Laticlavian Tribune – Most commonly referred to as the Chief Tribune, he was a young man of the senatorial class starting off his career. Second-in-command of the legion, his responsibility was incredible, though he was often aided by the master centurion, who would act as a mentor. A soldier’s performance as chief tribune would determine whether or not he would be fit to command a legion of his own someday. Given the importance of military success to the future senator’s career, he would no doubt make every effort to prove himself competent and valiant in battle.

  Legate – The legate was a senator who had already spent time in the legions as a laticlavian tribune and had proven himself worthy of command. Of all the possible offices that a nobleman could hold, none was dearer to a Roman than command of her armies.

  Legion Infantry Strength (estimated)

  Legionaries – 3,780

  First Cohort Legionaries – 700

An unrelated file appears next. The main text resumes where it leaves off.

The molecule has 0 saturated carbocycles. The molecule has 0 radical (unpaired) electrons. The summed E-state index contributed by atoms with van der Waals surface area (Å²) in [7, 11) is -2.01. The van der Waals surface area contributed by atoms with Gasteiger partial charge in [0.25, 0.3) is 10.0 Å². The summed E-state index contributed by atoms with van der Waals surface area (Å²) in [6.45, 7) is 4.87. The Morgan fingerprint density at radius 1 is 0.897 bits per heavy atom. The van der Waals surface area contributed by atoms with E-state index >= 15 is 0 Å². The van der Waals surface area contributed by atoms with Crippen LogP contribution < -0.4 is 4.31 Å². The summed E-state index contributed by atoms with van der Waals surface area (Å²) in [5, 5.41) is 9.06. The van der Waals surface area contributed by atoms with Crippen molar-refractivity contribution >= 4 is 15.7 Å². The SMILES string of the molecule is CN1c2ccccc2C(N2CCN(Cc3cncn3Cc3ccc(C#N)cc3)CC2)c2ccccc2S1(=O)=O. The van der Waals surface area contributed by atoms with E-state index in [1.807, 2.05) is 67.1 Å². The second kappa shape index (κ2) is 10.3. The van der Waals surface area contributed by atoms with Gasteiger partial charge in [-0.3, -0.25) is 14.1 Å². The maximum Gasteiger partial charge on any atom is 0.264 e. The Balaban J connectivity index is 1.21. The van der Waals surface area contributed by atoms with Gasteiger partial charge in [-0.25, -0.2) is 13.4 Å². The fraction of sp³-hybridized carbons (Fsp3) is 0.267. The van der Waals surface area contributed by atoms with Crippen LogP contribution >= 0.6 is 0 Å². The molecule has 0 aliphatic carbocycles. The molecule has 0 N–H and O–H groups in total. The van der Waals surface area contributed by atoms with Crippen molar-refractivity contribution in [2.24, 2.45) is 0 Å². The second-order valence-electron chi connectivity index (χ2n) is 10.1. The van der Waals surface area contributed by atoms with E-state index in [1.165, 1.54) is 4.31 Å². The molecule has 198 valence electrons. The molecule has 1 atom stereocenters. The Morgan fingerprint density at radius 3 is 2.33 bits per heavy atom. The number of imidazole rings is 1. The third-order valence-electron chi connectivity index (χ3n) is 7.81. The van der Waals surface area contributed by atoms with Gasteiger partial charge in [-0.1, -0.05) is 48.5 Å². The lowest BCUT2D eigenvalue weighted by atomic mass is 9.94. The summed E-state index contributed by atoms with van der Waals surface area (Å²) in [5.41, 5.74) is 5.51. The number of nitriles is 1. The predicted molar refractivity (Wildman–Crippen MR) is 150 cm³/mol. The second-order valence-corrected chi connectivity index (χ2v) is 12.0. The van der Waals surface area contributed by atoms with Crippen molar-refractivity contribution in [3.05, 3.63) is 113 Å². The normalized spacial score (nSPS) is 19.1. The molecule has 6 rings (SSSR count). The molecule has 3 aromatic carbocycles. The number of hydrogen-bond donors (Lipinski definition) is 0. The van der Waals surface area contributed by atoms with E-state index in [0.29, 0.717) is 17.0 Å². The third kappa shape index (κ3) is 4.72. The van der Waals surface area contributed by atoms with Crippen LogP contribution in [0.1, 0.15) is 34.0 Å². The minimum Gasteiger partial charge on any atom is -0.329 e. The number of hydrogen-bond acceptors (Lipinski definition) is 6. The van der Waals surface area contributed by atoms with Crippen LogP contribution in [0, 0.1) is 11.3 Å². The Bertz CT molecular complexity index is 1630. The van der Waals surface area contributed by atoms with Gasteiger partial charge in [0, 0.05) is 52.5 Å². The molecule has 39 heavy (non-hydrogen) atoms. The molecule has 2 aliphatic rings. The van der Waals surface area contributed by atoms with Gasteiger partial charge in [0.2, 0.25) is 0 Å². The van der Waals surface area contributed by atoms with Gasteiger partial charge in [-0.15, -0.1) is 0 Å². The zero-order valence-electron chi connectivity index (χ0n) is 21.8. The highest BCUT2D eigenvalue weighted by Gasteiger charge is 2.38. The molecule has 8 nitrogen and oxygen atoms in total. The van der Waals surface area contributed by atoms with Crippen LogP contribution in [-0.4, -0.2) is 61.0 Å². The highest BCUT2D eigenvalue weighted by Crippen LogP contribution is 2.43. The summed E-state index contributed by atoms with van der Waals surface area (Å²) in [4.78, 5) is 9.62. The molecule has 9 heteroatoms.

Decani – 610

  Tesserarii – 59

  Signifiers – 59

  Options – 59

  Aquilifer - 1

  Centurions – 45

  Centurions Pilus Prior – 9

  Centurions Primus Ordo – 4

  Centurion Primus Pilus – 1

  Tribunes – 6

  Chief Tribune – 1

  Legate – 1

  Chapter I: Teutoburger Wald

  Teutoburger Wald, Germania

  August, 9 A.D.

  ***

  What a fool you are, Quintilius Varus!

  The mass of trees grew thicker, the sky darker, and what had started off as a mild summer shower had turned into a torrential downpour. The small contingent of Roman horsemen was already soaked and shivering, their Germanic guides laughing at their plight. Soon after entering the forest, they came upon a bog. The mud was thick and slimy, the water smelled rank with stagnation. The group halted as the Germans gazed around. Their leader’s face broke into a sly grin as he saw the path he was looking for. They were getting close.

  “How much further?” one of the troopers asked, the rain continuing to drench them, in spite of the tree canopy.